The only biography of Stalin I have read goes way back--"Stalin, A Political Biography" by Isaac Deutscher. As I recall it would only be useful now for those interested in the history of Bolshevism from 1905 to 1917.

Additionally read the three volume biography of Trotsky by the same author.

#8 Ed Waffle

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Posted 02 August 2008 - 10:51 AM

(2) skip back and forth from one book to another?


Almost always the case for me--currently reading several books on torture, particularly in Algeria and Central America, although when "Real World" by Natsuo Kirino hit the bookstores I dropped everything having become a complete fanboy with "Out" and going bonkers of "Grotesque", a novel that I am loathe to re-read--it simply couldn't be as good the second time through. My only complaint regarding "Real World" is its length--while Kirino did exactly what she wanted in 200 pages I would have been grateful for a few hundred more.

#9 dirac

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Posted 02 August 2008 - 02:15 PM

Welcome back, Ed. Long time no hear. :)

#10 canbelto

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Posted 05 August 2008 - 04:43 PM

Also it's interesting to compare memoirs. The best example being Beverly Sills' two memoirs. The first, "Bubbles," is as sweet and bubbly as the title would suggest. It also, looking back, seems rather fake. Her next memoir, "Beverly Sills," showed a tough as nails, ambitious diva. People who were described lovingly in the first book (Marilyn Horne, Rosa Ponselle, Julius Rudel), undergo sharp criticism. She comes across as someone you do not want to cross under any circumstances.

#11 bart

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Posted 05 August 2008 - 05:27 PM

Her next memoir, "Beverly Sills," showed a tough as nails, ambitious diva. People who were described lovingly in the first book (Marilyn Horne, Rosa Ponselle, Julius Rudel), undergo sharp criticism. She comes across as someone you do not want to cross under any circumstances.

Now that's a surprise -- which makes me want to read the second book. Thanks, canbelto.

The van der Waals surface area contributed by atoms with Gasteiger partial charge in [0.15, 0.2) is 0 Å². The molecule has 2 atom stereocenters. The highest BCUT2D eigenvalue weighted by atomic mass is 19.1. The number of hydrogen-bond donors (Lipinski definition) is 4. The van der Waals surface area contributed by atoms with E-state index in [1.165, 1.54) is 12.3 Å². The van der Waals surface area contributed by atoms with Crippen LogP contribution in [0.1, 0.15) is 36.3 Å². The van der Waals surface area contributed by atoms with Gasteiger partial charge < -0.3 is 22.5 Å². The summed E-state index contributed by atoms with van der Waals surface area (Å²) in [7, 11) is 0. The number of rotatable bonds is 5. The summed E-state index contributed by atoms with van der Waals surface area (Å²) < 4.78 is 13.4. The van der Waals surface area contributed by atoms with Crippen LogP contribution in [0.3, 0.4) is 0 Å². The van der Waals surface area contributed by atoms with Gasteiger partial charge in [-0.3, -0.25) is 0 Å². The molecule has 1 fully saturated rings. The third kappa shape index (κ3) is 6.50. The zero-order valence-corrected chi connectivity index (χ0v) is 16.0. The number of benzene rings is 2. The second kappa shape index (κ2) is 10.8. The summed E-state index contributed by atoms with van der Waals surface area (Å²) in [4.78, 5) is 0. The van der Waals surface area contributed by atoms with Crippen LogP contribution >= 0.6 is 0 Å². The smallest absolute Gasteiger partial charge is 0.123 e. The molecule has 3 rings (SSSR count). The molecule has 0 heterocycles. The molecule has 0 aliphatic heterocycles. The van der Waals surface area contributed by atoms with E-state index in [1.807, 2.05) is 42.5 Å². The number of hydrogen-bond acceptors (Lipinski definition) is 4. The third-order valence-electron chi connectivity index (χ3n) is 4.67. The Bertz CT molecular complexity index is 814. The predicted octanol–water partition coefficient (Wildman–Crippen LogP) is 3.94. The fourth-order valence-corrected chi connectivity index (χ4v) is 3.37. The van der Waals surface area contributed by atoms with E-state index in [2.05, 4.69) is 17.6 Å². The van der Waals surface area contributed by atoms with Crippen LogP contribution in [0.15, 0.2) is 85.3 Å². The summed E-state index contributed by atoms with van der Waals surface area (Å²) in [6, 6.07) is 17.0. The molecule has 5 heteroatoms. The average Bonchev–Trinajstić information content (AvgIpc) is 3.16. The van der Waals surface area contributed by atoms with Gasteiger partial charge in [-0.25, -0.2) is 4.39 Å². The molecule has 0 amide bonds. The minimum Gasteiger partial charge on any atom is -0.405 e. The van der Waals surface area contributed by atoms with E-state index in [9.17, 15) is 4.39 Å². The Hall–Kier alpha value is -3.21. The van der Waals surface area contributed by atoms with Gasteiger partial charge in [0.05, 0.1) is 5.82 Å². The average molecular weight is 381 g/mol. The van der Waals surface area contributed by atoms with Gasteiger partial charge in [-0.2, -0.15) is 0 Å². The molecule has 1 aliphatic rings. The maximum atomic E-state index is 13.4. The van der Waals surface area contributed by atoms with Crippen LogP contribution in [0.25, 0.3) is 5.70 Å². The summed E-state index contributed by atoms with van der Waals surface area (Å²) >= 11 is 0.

#12 dirac

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Posted 05 August 2008 - 06:05 PM

Her next memoir, "Beverly Sills," showed a tough as nails, ambitious diva. People who were described lovingly in the first book (Marilyn Horne, Rosa Ponselle, Julius Rudel), undergo sharp criticism. She comes across as someone you do not want to cross under any circumstances.

Now that's a surprise -- which makes me want to read the second book. Thanks, canbelto.


Not a surprise to anyone who followed Sills' career....

#13 canbelto

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Posted 23 August 2008 - 09:26 AM

Also, I've been comparing translations of Don Quixote. I've comes across three, and it's incredible how a good (or bad) translation can ruin a book.

Bad: the Pierre Motteux translation. Makes the book unreadable, almost. He bunches together paragraphs a la Henry James, he adds like two proverbs when there is only one, and he makes both Sancho and Don Quixote rather crude. I threw it out.

Good: Edith Grossman. I think Grossman's translation is the most accessible for modern readers. Grossman is an acclaimed translator of Spanish-language works and she's very good at making the pages fly by while still preserving to some extent the flavor of an "old novel." However, sometimes I think she goes too far in trying to make the book accessible. At one point Don Quixote says, "Hey, whoa!"

Good: Walter Starkie: It's an older translation, and he seems to have taken some care into making it sound like a quaint "old book." There's nothing wrong with that, and I feel that it gives the book a kind of charm, but I can see high school students finding it harder to read. Still, it's leaps and bounds better than the Motteux translation.

#14 innopac

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Posted 14 March 2009 - 09:02 PM

Newly opened archives have revealed so much. One topic -- tying in with "books of a similar subject" -- concerns those who suffered under Stalinism, Or collaborated. Or dropped out. There's a new book by Orlando Figes, The Whisperers that does an impressive job of presenting evidence that wasn't available only 20 years ago. The subtitle, "Private Life in Stalin's Russia," suggests a new way of looking at Stalinism (from the bottom up, as it wree) that would have been impossible (literally) just a generation ago. Balelt Talk readers may know Figes's book on Russian cultural history, Natasha's Dance.


Here is an article by Figes: "Shelved - did Kremlin make my Stalin book disappear?" from the Guardian on the 4th of March.
Article link

#15 dirac

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Posted 16 March 2009 - 01:54 PM

Thank you for reviving this thread, innopac. Good article.